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African Civic Engagement Conversation

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Now it's time for African Immigrants to move from civic spectators to policy makers by taking leadership roles on local park boards, PTA's, philanthropic groups, city commissions, and local governments.  That was the main theme of the African Civic Engagement Conversation that took place in May at the Brooklyn Park City Council Chambers.  Think Again MN Board members Linda Freemon and Carol Woehrer participated in the planning of the Civic Engagement Conversation.

Brooklyn Park, a city of 77,000, is nearly 50 percent minority. About 21 percent of the city is foreign-born. Brooklyn Center, a city of 30,000, is about 55 percent minority, according to U.S. Census data. About 23 percent of its population is foreign-born.

Read the articles on the Conversation reported in the Star Tribune and Twin Cities Daily Planet:

Brooklyn  Park forum: Immigrant and minorities need to step up and take more civic roles

Brooklyn Park African and African-American communities convene 350 leaders for civic engagement

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In June 2012, Think Again MN launched a history series that examines politics and policy-making in Minnesota during the last century from the immediate post World War II years up through the 1990s. That era witnessed fierce legislative battles at the State Capitol but it was also a time of shared values that cut across partisan lines.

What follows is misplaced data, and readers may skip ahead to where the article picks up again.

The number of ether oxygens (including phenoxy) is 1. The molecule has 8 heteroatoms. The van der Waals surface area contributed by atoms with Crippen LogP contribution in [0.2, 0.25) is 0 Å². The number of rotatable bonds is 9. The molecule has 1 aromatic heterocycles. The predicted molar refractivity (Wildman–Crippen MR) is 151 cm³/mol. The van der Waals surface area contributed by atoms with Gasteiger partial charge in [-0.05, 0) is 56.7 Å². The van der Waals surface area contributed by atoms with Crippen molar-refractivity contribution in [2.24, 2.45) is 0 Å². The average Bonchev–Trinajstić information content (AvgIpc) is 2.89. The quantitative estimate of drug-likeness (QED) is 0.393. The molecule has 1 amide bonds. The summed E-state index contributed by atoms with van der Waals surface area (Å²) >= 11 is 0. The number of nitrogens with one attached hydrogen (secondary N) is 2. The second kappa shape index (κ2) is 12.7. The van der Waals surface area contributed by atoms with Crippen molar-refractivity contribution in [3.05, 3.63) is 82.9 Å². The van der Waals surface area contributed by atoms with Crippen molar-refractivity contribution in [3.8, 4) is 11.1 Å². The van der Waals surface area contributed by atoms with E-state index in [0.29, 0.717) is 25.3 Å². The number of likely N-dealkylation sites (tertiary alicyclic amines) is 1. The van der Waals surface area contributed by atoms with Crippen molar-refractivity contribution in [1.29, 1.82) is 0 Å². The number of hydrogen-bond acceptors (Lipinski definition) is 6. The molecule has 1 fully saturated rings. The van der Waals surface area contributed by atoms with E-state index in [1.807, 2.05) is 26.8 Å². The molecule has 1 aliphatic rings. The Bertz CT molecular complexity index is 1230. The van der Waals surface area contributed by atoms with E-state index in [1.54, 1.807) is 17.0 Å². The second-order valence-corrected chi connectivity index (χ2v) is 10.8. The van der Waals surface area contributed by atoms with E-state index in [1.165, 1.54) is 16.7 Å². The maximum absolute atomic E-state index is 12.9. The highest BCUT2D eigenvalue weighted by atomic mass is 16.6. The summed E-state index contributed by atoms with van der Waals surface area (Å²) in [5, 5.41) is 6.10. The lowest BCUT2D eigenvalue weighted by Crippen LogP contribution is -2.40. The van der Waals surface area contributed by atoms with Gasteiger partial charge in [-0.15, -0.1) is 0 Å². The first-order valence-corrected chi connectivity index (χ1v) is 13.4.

Read about it here

MN's Leading Election System

MN's Leading Election System

With Secretary of State Steve Simon


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Listen to Secretary of State Steve Simon's excellent presentation on MN's outstanding election system emulated by many other states at the Think Again Brooklyns forum January 19, 2016.  Secretary Simon includes ways in which it can be improved, and he explains why it is important to vote.  He concludes with a quote from a tee shirt:  "Failure to vote is not an act of rebellion.  It is an act of surrender."

Get details on how to vote at

Oregon's Automatic Voter Registration

How Oregon Became the Easiest Place to Vote in the US

By Lornet Turnbull
YES! Magazine
October 8, 2016

In January, Oregon became the first state in the country to begin automatically registering eligible citizens to vote when they obtain or renew their driver's licenses or state IDs, completely shifting the burden of voter registration from the individual to the government. 

Read the Article

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